ȑȑ Help learners to explore and understand their

pictures, diagrams, charts, discussion, stories, drama, practical activities, visits, music etc.

individual learning style. For example, if a learner thinks visually, use a highlighted or bold typeface for certain words.

ȑȑ Encourage learners to use visual representations to help them. ‘Mind maps’ is information presented in a visual format so the learner can see it all at once rather than having to follow it sequentially.

ȑȑ Allow learners to take control of their own

learning, through pair and group work, and correcting their own work and each other’s.

ȑȑ Explore the development of learning skills, break learning into small steps, ask questions, give examples and models, explain language.

own route to effective learning and to find their own strategies for success.

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Further sources of help Adult Dyslexia Organisation The ADO provides support for dyslexic adults and resources for those working with dyslexic adults. www.adult-dyslexia.org

The Dyslexia Institute The Dyslexia Institute is a charity that specialises in the assessment and teaching of people with dyslexia. It looks at ways to improve the effectiveness of teaching and also focuses on the development of teaching materials. www.dyslexia-inst.org.uk

The British Dyslexia Association (BDA)

Visit the unionlearn website Equality and Diversity pages for more about your role as a union rep and to order or download publications such as Breaking Down the Barriers. www.unionlearn.org.uk Visit the TUC website for information and publications about all aspects of Equality and Diversity www.tuc.org. uk/equality, and TUC Education for an eNote online briefing on the Equality Act (2010) www.tuclearning.net

Your own union Several unions have produced relevant publications and/ or training courses, details of which will be available on your union’s website.

The BDA has a page on how tutors can help people with dyslexia. www.bdadyslexia.org.uk

Unionlearn and the TUC Unionlearn and the TUC have a range of web pages, publications and learning resources to help you support all learners. Sign up to use the Climbing Frame learning themes on Equality and Diversity in Learning, and Disabled Learners. www.climbingframe.unionlearn.org.uk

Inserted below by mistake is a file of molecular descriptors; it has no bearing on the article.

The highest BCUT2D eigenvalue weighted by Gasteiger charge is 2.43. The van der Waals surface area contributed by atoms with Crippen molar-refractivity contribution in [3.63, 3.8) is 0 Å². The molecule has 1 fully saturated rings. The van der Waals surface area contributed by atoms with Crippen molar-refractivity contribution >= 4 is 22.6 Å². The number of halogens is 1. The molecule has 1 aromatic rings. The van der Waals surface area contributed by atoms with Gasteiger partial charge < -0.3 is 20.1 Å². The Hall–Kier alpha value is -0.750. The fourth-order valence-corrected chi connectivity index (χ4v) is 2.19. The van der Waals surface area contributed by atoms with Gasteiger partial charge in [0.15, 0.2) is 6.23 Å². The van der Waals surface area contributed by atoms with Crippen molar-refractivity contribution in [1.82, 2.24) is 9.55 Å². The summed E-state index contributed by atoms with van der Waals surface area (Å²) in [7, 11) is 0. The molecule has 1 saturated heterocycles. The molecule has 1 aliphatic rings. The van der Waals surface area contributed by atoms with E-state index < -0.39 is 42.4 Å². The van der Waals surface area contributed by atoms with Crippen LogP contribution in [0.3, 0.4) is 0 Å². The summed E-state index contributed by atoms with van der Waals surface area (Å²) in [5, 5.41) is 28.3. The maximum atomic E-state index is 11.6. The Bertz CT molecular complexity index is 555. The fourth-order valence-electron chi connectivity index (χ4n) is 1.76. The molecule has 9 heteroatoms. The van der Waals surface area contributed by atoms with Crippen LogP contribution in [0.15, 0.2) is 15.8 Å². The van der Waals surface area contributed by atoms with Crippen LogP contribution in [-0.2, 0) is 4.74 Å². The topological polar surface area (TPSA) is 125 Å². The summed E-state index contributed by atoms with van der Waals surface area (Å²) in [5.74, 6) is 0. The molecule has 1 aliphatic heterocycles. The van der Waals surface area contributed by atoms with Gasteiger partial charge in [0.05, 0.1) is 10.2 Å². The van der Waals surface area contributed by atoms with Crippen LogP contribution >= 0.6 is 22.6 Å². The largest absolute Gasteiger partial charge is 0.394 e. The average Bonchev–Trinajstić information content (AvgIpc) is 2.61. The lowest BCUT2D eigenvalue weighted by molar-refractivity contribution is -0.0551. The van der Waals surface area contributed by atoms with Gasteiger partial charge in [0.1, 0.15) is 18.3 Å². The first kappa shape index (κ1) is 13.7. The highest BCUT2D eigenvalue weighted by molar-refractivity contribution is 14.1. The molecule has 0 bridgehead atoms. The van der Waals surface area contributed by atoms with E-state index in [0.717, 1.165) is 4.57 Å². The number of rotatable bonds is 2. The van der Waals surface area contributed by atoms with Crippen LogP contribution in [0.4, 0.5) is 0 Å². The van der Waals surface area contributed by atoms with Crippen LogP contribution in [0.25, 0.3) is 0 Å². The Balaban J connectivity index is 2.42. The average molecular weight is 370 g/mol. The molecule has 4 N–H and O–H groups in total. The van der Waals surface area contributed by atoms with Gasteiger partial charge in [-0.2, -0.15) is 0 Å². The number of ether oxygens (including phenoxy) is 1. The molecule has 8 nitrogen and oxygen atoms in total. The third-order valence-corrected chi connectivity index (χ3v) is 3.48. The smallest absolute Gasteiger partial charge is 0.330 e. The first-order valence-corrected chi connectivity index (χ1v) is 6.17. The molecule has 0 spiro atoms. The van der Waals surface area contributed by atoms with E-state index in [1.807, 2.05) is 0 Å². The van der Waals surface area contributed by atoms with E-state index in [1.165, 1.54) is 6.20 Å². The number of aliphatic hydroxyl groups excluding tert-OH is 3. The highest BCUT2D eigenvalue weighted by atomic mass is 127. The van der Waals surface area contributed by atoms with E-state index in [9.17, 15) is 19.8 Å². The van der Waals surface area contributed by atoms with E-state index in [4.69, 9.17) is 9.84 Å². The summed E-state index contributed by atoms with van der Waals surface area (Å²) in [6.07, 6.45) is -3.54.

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Supporting people with physical disabilities Some people with a physical disability caused by a neurological condition may experience difficulties in the way in which they perceive things, e.g. they may find it hard to locate the correct place on a page or to move from left to right when reading. The initial barrier faced by learners with physical disabilities is access, so it is crucial that the following questions are asked when organising meetings, events or courses.

ȑȑ Is the learning environment accessible? Learners with physical disabilities have physical impairments of different forms. They can be temporary or permanent and may vary in severity. Sometimes a disability may not be immediately apparent, e.g. epilepsy and diabetes. The particular form of disability determines the way in which it affects learners and its impact on learning. Learners may also have experienced barriers from education, learning or union meetings that they have previously attended. The effects of physical disability will be different according to the kind of disability a person has. For some people their condition may mean that sitting for long periods of time will be difficult. Others may have difficulties with hand use, hence handwriting will be hard for them.

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ȑȑ Can learners get into the building? ȑȑ Can they get around when in the building? ȑȑ Is there somewhere where learners can take a rest or breaks?

ȑȑ Would a different chair be better? ȑȑ Is the table height appropriate? Practical tips for meetings, events and courses to help learners with physical disabilities can be found on page 2 •

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ȑȑ Ensure that the learner has the opportunity to

ȑȑ Do not assume that the learner cannot participate

ȑȑ Ensure that any preparatory work on access to

ȑȑ There are many simple adaptations that can aid

disclose their disability, so they can discuss what may be difficult for them.

the learning environment is undertaken before the learner starts.

ȑȑ Certain simple adjustments might make a lot

of difference, e.g seating at a different height, some kind of arm rest, thick books under a computer to raise its height.

ȑȑ Consider the location where learning takes place

in addition to any ongoing access improvements that may be needed.

ȑȑ Plan the arrangement of and adaptations to furniture and learning resources.

ȑȑ Be aware of the classroom layout. ȑȑ Organise orientation sessions for learners to

assist navigation around the building, material and learning resources.

ȑȑ Structure learning sessions to incorporate short breaks according to individual need. ȑȑ Identify and ensure access to personal, assistive technology, both hardware and software.

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in physical activities. There are many physically disabled athletes and dancers. Ask the learner.

learners during practical sessions: hand rests can sometimes help people to carry out manual tasks; left-handed or sprung scissors can make a diff erence to the level of independence in some craft classes; a learner who uses only one hand can be helped by the use of a non-slip fabric under a note pad; support workers can assist, too.